Q: I can’t find dye anywhere even after injecting it in the system, but I don’t want to condemn the evaporator too quickly. What should I do?
A: This is a real tough one, and there is no perfect method. Most of us rely on the process of elimination (i.e.: “It’s not leaking where I can see it, so it must be leaking where I can’t see it!”). See Fig. 1.
However, there are a couple strategies you can try. Try removing the cabin air filter or blower motor in order to get a black light and visually inspect the evaporator. An A/C sniffer might also help. Another method is removing the core from the Schrader valve and putting CO2 gas into the A/C system with a smoke machine. Then, stick an emissions analyzer in the vicinity of the evaporator. If CO2 levels escalate, you nailed an evaporator leak. However, CO2 might not be detected if you need real-world system pressures to force a leak. It’s an imperfect method, but it’s another bullet in the gun belt so to say.
Q: What special equipment do I need to deal with sealant?
A: First, you do not want to get your A/C machine contaminated with sealant. It will cost you too much to have your machine down in the middle of A/C season. Every single vehicle before you service it needs to be checked for sealant.
Think about it: Your parts store sells the stuff. Do-It-Yourselfers use the stuff. Shops use the stuff! There are too many people out there adding sealant to vehicles to avoid expensive A/C repairs. Because of this, you need to take a few extra minutes before every A/C job to test for sealant. (See Fig. 2 .)
When you find sealant, you need to charge your customer to remove it from the vehicle. An A/C sealant filter can separate all the harmful sealant from the R134a, but this equipment needs to have its filters changed every 50 hours of use or so (See Fig. 3). Then, after removing the sealant, recharge the system with dye. Chances are that sealant was added to that system because there was a leak somewhere in the past.
As a side note, it should be said that there are new sealants out there that meet the SAE 2670 standard that are not supposed to harm the A/C system or any service equipment. These sealants can get pricey (about $15 an ounce) and may pose their own benefits and issues. If using such sealant, be sure to explain to your customer the benefits and also risks involved in using a sealant.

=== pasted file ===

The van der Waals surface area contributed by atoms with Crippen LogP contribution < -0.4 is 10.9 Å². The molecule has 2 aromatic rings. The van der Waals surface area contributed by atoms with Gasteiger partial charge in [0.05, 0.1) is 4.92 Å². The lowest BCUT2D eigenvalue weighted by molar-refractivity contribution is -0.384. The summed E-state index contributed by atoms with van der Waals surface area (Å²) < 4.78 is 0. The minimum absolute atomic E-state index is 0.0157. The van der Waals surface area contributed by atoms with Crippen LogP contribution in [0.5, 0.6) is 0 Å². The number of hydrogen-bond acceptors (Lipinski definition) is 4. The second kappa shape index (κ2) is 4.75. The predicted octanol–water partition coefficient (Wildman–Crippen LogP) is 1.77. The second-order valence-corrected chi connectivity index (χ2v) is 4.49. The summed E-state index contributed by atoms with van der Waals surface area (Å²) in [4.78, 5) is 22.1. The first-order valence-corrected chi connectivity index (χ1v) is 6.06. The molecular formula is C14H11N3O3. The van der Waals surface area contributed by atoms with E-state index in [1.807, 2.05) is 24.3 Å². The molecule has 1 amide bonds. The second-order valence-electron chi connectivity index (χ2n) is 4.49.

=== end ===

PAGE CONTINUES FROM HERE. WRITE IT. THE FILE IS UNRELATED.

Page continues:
Q: I believe that the compressor is bad, but I cannot rule out a bad expansion valve. I can command the A/C compressor clutch on and off with my Power Probe. Is there anything I can do other than changing both?
A: Infrared thermal imaging technology shows some real promise in finding leaks and parasitic draws, because it can view differences of temperature and essentially “see through walls” so to say. With an understanding of A/C system pressures, accurately seeing temperature differences can really hone in our diagnosis. (See Figs. 4, 5 and 6.)
Let’s get this straight: The refrigerant entering the compressor should be cool, and it should be hot leaving the unit. Refrigerant then is cooled going through the condenser, but still hot. This temperature should remain about the same until it hits the receiver dryer. A restriction should lead to a large temperature difference. The expansion valve should have a large temperature difference in normal operation, because cool refrigerant should be leavening it. When using a pressure gauge a restriction in the receiver dryer or expansion valve should cause very high pressures on the high side, and low pressures on the low side. Sealant clogging up the condenser can also cause a restriction, with the same results as a clogged receiver dryer or expansion valve as reflected in system pressures.
Thermal imaging helps because it helps us see where the restriction is. If you have a normal operating receiver dryer, but the expansion valve shows little heat difference, pressures will tell you if the compressor is still pumping pressure into the system and all you need is the exansion valve.